- John Podesta eats crow: ‘I apologize to Speaker Boehner’
- U.S., China race to finish line on ‘invisibility cloak’
- Obama ‘cavalier’ in hiding foreign aid order, judge rules
- Prince Charles: Muslims are driving Christians from Mideast through persecution
- Gitmo’s first commander: Close the prison down
- Google’s newest photography find: Just wink and shoot
- Detroit’s Heidelberg art project hit by 8 fires in 8 months
- Pa. police pull people over for random DNA tests for feds
- NASA pushing hard to get back into space game
- Harvard student to face federal charges for bomb hoax
By Andrew P. Napolitano
Independent voices from the The Washington Times Communities
Topic - Jonathan Safran Foer
Nathan Englander and Jonathan Safran Foer's new version, it is explained, "is not a work of history or philosophy, not a prayer book, a user's manual, timeline, poem, or palimpsest — and yet it is all of these things." It is, that is, all of the things it isn't any of. Don't try to make sense of that after your Seder's fourth glass of wine.
It almost doesn't matter whether "Extremely Loud and Incredibly Close" is a good movie or a bad one. It's a 9/11 movie, so how one reacts will inevitably hinge to some extent on individual feelings about the terrorist attacks that stunned and shocked Americans a decade ago.
If Sandra Bullock was hesitant to return to acting, she now appears to be fully back
Emotions run high in "Extremely Loud & Incredibly Close," one of the boldest cinematic tacklings of Sept. 11 yet.
Diana Joy Colbert, the wife of author Charles Bock whose battle with leukemia inspired widespread sympathy and support among the New York literary community, died Thursday. She was 41.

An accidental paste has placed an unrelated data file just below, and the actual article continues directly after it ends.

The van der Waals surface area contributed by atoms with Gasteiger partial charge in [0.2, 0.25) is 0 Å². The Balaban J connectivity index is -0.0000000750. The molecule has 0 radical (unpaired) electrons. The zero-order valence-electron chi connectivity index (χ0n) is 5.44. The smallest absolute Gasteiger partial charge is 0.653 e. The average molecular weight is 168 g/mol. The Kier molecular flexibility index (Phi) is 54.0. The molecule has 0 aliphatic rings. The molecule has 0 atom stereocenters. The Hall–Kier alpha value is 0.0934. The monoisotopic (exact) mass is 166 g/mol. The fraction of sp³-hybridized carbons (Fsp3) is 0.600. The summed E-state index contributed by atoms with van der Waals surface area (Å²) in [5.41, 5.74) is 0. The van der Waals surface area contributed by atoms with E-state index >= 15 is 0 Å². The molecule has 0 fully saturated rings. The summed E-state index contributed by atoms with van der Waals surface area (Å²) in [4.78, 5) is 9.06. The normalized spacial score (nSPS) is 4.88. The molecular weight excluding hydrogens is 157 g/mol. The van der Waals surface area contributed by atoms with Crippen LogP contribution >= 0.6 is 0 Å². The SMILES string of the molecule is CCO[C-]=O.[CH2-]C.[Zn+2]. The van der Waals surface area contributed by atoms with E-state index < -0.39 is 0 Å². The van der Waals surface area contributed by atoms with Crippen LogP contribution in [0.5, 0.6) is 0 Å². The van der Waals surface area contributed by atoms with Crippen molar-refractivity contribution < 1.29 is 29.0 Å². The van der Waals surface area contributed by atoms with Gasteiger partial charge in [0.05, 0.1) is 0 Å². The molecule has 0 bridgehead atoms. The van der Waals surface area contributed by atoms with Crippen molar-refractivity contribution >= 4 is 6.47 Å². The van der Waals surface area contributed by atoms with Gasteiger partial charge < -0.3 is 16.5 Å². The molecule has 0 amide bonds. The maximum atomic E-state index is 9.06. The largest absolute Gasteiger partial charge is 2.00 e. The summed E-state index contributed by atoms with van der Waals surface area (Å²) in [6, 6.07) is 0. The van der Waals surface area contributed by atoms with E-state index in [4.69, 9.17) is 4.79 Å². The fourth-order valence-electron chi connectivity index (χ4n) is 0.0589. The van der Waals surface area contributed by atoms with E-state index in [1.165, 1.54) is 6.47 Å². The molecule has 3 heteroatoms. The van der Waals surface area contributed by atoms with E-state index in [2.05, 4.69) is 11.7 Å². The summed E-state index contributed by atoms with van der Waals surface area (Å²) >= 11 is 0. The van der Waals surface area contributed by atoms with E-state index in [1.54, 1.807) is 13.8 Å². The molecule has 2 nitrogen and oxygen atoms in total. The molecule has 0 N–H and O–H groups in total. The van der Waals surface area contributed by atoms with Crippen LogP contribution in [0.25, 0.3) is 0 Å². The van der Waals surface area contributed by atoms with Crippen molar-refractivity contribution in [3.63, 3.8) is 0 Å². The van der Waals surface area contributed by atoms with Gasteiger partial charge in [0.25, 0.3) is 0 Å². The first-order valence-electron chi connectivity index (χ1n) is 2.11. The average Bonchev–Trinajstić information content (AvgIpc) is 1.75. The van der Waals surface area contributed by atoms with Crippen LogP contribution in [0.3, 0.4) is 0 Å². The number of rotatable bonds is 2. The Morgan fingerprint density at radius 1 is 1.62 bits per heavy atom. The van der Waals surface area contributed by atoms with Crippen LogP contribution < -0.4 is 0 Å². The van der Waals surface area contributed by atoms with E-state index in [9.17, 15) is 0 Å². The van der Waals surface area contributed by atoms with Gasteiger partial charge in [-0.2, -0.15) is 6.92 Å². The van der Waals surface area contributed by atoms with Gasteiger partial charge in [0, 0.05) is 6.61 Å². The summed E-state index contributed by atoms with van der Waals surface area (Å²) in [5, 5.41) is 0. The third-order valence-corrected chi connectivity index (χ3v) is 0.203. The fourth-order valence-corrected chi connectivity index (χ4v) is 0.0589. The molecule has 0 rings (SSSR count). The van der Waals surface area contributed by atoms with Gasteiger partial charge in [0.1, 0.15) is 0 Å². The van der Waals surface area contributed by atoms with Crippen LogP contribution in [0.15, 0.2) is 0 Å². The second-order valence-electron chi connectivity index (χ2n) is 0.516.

The latest book by Milan Kundera is a set of mini-essays about other artists. The three earlier critical works by Mr. Kundera were "The Curtain," "The Art of the Novel" and "Testaments Betrayed."
Time magazine's Lev Grossman has an interesting -- if overwritten -- piece on why there's no towering figure among today's youngish literary fiction writers. He cites Zadie Smith ("White Teeth"), Jonathan Safran Foer ("Everything is Illuminated"), Jhumpa Lahiri ("The Namesake") and Gary Shteyngart ("Absurdistan") as imperfect candidates for the elusive title of "Voice of a Generation."
"About five years ago, I noticed a longing in myself," Mr. Foer wrote in the New York Times, explaining his interest in this project. "Perhaps it was inspired by fatherhood, or just growing older. Despite having been raised in an intellectual and self-consciously Jewish home, I knew almost nothing about what was supposedly my own belief system."
Mr. Foer explained in the New York Times article that his 6-year-old son's captivation with biblical stories was another motivation for his participation in this project, thereby revealing what would appear to be the target audience for the "New American Haggadah."